Monthly Archives: January 2017

The nature of influence

Well, essayists can go where scholars dare not tread—a key lesson to take from Montaigne—and this essayist finds it impossible to imagine that Shakespeare had not absorbed Montaigne fully, and decisively, right around 1600. It is evident not in the ideas alone but in a delighted placement of opposites in close relation, even more apparent in Shakespeare’s prose than in his verse. Writing shows its influences by the contagion of rhythm and pacing more often than by exact imitation of ideas. We know that Updike read Nabokov in the nineteen-sixties by the sudden license Updike claims to unsubdue his prose, to make his sentences self-consciously exclamatory, rather than by an onset of chess playing or butterfly collecting. Hamlet says:

What a piece of work is a man! how noble in reason! how infinite in faculty! in form and moving how express and admirable! in action how like an Angel! in apprehension how like a god! the beauty of the world! the paragon of animals! And yet, to me, what is this quintessence of dust? man delights not me; no, nor woman neither, though by your smiling you seem to say so.

And the balancing of opposites, the rhythm of assertion and counter-assertion, the sudden questioning turns, all of it seems irresistibly like Florio’s Montaigne, notably in the springy, self-surprised beat:

How often do we pester our spirits with anger or sadness by such shadows and entangle ourselves into fantastical passions which alter both our mind and body? What astonished, flearing, and confused mumps and mows doth this dotage stir up in our visages! What skippings and agitations of members and voice!

It’s not merely in the steady (and modern) use of exclamation points but in the sudden turns and reversals, without the mucilage of extended argument—the turn-on-a-dime movements, the interjections, the tone of a man talking to himself and being startled by what his self says back. The alteration in the inner lives of Shakespeare’s characters around 1600, as evident in “As You Like It” as in “Hamlet,” bears his mark—as in Jaques’s speech on the seven ages of man, which very much resembles Montaigne’s insistence that life-living is role-playing. (“We must play our parts duly, but as the part of a borrowed personage.”)

Indeed, the Frenchman Jaques, even more than Hamlet, and from the same year, is Montaignean man. In this case, a specific relation seems to exist between Montaigne’s great essay “On Cruelty” and the scene in “As You Like It” where Jaques is reported brooding on the death of a deer. Montaigne’s point is that when it comes to cruelty we should subordinate all other “reasoning”—stoic, of degree and dependency—to the essential fact of the stag’s suffering. We can reason our way past another creature’s pain, but, as we do so, such “reason” becomes the indicted evil. Jaques feels the same way. “We are mere usurpers, tyrants, and what’s worse / To fright the animals and kill them up,” he says, while “weeping and commenting upon the sobbing deer.” We are meant to find Jaques’s double occupation of weeping and commenting, feeling and keeping track of his feelings, mildly comic—Shakespeare being always convinced, in his English way, that the French are hypersensitive and overintellectual. But Jaques is not a ridiculous figure. He is conscience speaking through contradiction.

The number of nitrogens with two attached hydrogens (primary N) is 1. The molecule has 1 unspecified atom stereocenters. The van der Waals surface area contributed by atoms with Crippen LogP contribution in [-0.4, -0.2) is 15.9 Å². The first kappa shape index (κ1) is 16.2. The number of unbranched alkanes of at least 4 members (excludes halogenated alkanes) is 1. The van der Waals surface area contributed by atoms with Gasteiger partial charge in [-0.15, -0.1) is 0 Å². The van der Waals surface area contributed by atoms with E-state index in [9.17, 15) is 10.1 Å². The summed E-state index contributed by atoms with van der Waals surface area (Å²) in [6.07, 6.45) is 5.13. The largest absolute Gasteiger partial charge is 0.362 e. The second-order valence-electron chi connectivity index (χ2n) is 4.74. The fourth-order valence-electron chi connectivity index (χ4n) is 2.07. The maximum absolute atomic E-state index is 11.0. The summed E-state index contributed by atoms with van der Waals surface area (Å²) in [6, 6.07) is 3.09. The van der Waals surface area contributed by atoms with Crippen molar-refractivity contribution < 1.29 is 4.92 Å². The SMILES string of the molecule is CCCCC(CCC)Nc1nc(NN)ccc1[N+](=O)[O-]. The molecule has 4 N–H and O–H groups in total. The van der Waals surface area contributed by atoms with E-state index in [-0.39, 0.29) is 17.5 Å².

Adam Gopnik, reviewing a new biography of Montaigne.

from here

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A child disguises her weeping

She wept easily. This did not mean that she felt things more deeply than others did. It certainly did not mean that she was fragile or sentimental or ready to bring that sodden leverage to bear on the slights that came with being the baby of the family. When she was four she had wept for three days over the death of a dog in a radio play. Every time she teared up a little, her brothers and sisters remembered how she had sobbed over Heidi and Bambi and the Babes in the Woods. Which they read to her dozens of times. As if there were any point to those stories after all but to elicit childish grief. It really was irritating, and there was nothing to be done about it. She had learnt to compose her face, so that from a distance she would not necessarily seem to be weeping, and then they made a little game of catching her at it — tears, they would say. Ah, tears. She thought how considerate it would have been of nature to allow the venting of feeling through the palm of a hand or even the sole of a foot.

Marilynne Robinson, Home, pp14-15

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Doubts, contradictions, uncertainties

Montaigne accepts, as no other writer had, that our inner lives are double, that all emotions are mixed, and that all conclusions are inconclusive. “In sadness there is some alloy of pleasure,” he writes in the essay called, tellingly, “We Taste Nothing Purely.” “There is some shadow of delicacy and quaintness which smileth and fawneth upon us, even in the lap of melancholy. . . . Painters are of opinion that the motions and wrinkles in the face which serve to weep serve also to laugh. Verily, before one or other be determined to express which, behold the pictures success; you are in doubt toward which one inclineth. And the extremity of laughing intermingles itself with tears.” Having two emotions at once is better than having one emotion repeatedly.